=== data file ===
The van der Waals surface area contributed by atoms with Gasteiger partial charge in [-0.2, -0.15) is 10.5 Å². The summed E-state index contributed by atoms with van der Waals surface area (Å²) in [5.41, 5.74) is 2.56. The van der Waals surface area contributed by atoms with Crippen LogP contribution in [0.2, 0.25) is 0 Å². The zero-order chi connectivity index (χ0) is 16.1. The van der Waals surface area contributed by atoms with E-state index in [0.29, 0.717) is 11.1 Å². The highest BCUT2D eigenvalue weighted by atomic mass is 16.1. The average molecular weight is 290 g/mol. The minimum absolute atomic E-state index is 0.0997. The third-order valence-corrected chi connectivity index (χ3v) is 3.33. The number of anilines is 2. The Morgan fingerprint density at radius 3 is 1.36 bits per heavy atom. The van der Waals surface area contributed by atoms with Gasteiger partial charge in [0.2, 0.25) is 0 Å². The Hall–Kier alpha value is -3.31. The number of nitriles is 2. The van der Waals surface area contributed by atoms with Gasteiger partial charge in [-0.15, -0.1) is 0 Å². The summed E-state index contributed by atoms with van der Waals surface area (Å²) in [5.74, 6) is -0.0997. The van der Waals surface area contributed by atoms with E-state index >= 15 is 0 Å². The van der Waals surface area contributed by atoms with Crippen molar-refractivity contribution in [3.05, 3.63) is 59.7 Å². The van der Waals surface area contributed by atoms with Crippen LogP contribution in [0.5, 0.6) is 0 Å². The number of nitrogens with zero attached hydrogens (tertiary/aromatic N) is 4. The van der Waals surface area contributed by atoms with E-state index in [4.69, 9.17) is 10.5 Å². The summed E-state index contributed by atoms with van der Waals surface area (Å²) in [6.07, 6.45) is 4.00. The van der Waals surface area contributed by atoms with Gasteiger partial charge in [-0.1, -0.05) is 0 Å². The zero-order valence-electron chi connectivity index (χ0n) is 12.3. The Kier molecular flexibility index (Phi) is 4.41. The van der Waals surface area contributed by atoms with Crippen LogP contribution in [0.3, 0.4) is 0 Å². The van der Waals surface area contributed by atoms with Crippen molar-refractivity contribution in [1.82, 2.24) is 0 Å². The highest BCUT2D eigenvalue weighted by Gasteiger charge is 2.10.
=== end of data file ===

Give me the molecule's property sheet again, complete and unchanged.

The van der Waals surface area contributed by atoms with Gasteiger partial charge in [-0.2, -0.15) is 10.5 Å². The summed E-state index contributed by atoms with van der Waals surface area (Å²) in [5.41, 5.74) is 2.56. The van der Waals surface area contributed by atoms with Crippen LogP contribution in [0.2, 0.25) is 0 Å². The zero-order chi connectivity index (χ0) is 16.1. The van der Waals surface area contributed by atoms with E-state index in [0.29, 0.717) is 11.1 Å². The highest BCUT2D eigenvalue weighted by atomic mass is 16.1. The average molecular weight is 290 g/mol. The minimum absolute atomic E-state index is 0.0997. The third-order valence-corrected chi connectivity index (χ3v) is 3.33. The number of anilines is 2. The Morgan fingerprint density at radius 3 is 1.36 bits per heavy atom. The van der Waals surface area contributed by atoms with Gasteiger partial charge in [0.2, 0.25) is 0 Å². The Hall–Kier alpha value is -3.31. The number of nitriles is 2. The van der Waals surface area contributed by atoms with Gasteiger partial charge in [-0.15, -0.1) is 0 Å². The summed E-state index contributed by atoms with van der Waals surface area (Å²) in [5.74, 6) is -0.0997. The van der Waals surface area contributed by atoms with E-state index >= 15 is 0 Å². The van der Waals surface area contributed by atoms with Crippen molar-refractivity contribution in [3.05, 3.63) is 59.7 Å². The van der Waals surface area contributed by atoms with Crippen LogP contribution in [0.5, 0.6) is 0 Å². The number of nitrogens with zero attached hydrogens (tertiary/aromatic N) is 4. The van der Waals surface area contributed by atoms with E-state index in [4.69, 9.17) is 10.5 Å². The summed E-state index contributed by atoms with van der Waals surface area (Å²) in [6.07, 6.45) is 4.00. The van der Waals surface area contributed by atoms with Gasteiger partial charge in [-0.1, -0.05) is 0 Å². The zero-order valence-electron chi connectivity index (χ0n) is 12.3. The Kier molecular flexibility index (Phi) is 4.41. The van der Waals surface area contributed by atoms with Crippen LogP contribution in [0.3, 0.4) is 0 Å². The van der Waals surface area contributed by atoms with Crippen molar-refractivity contribution in [1.82, 2.24) is 0 Å². The highest BCUT2D eigenvalue weighted by Gasteiger charge is 2.10.